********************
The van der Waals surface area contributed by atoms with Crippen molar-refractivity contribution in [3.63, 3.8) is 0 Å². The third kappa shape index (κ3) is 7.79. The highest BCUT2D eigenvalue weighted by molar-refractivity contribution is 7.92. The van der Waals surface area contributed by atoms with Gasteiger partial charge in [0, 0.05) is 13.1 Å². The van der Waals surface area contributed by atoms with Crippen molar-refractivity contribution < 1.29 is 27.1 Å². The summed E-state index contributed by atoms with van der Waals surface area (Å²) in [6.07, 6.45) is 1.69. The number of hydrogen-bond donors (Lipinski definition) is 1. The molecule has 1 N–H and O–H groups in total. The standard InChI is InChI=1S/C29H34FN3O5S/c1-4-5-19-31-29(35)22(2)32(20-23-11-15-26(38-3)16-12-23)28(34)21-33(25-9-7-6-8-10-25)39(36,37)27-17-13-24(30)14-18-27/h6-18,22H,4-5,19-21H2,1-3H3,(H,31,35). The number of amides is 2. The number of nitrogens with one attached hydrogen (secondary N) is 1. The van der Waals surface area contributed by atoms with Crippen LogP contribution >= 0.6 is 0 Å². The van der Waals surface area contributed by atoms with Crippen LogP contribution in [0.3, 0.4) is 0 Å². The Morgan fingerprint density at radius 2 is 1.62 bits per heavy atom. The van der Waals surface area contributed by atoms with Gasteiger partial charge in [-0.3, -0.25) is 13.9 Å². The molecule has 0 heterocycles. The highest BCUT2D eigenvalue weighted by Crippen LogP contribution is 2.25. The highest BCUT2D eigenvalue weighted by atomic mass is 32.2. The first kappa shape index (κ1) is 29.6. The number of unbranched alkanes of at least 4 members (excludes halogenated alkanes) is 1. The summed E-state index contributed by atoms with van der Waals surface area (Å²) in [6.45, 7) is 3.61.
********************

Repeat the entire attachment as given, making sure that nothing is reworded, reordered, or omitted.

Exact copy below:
The van der Waals surface area contributed by atoms with Crippen molar-refractivity contribution in [3.63, 3.8) is 0 Å². The third kappa shape index (κ3) is 7.79. The highest BCUT2D eigenvalue weighted by molar-refractivity contribution is 7.92. The van der Waals surface area contributed by atoms with Gasteiger partial charge in [0, 0.05) is 13.1 Å². The van der Waals surface area contributed by atoms with Crippen molar-refractivity contribution < 1.29 is 27.1 Å². The summed E-state index contributed by atoms with van der Waals surface area (Å²) in [6.07, 6.45) is 1.69. The number of hydrogen-bond donors (Lipinski definition) is 1. The molecule has 1 N–H and O–H groups in total. The standard InChI is InChI=1S/C29H34FN3O5S/c1-4-5-19-31-29(35)22(2)32(20-23-11-15-26(38-3)16-12-23)28(34)21-33(25-9-7-6-8-10-25)39(36,37)27-17-13-24(30)14-18-27/h6-18,22H,4-5,19-21H2,1-3H3,(H,31,35). The number of amides is 2. The number of nitrogens with one attached hydrogen (secondary N) is 1. The van der Waals surface area contributed by atoms with Crippen LogP contribution >= 0.6 is 0 Å². The van der Waals surface area contributed by atoms with Crippen LogP contribution in [0.3, 0.4) is 0 Å². The Morgan fingerprint density at radius 2 is 1.62 bits per heavy atom. The van der Waals surface area contributed by atoms with Gasteiger partial charge in [-0.3, -0.25) is 13.9 Å². The molecule has 0 heterocycles. The highest BCUT2D eigenvalue weighted by Crippen LogP contribution is 2.25. The highest BCUT2D eigenvalue weighted by atomic mass is 32.2. The first kappa shape index (κ1) is 29.6. The number of unbranched alkanes of at least 4 members (excludes halogenated alkanes) is 1. The summed E-state index contributed by atoms with van der Waals surface area (Å²) in [6.45, 7) is 3.61.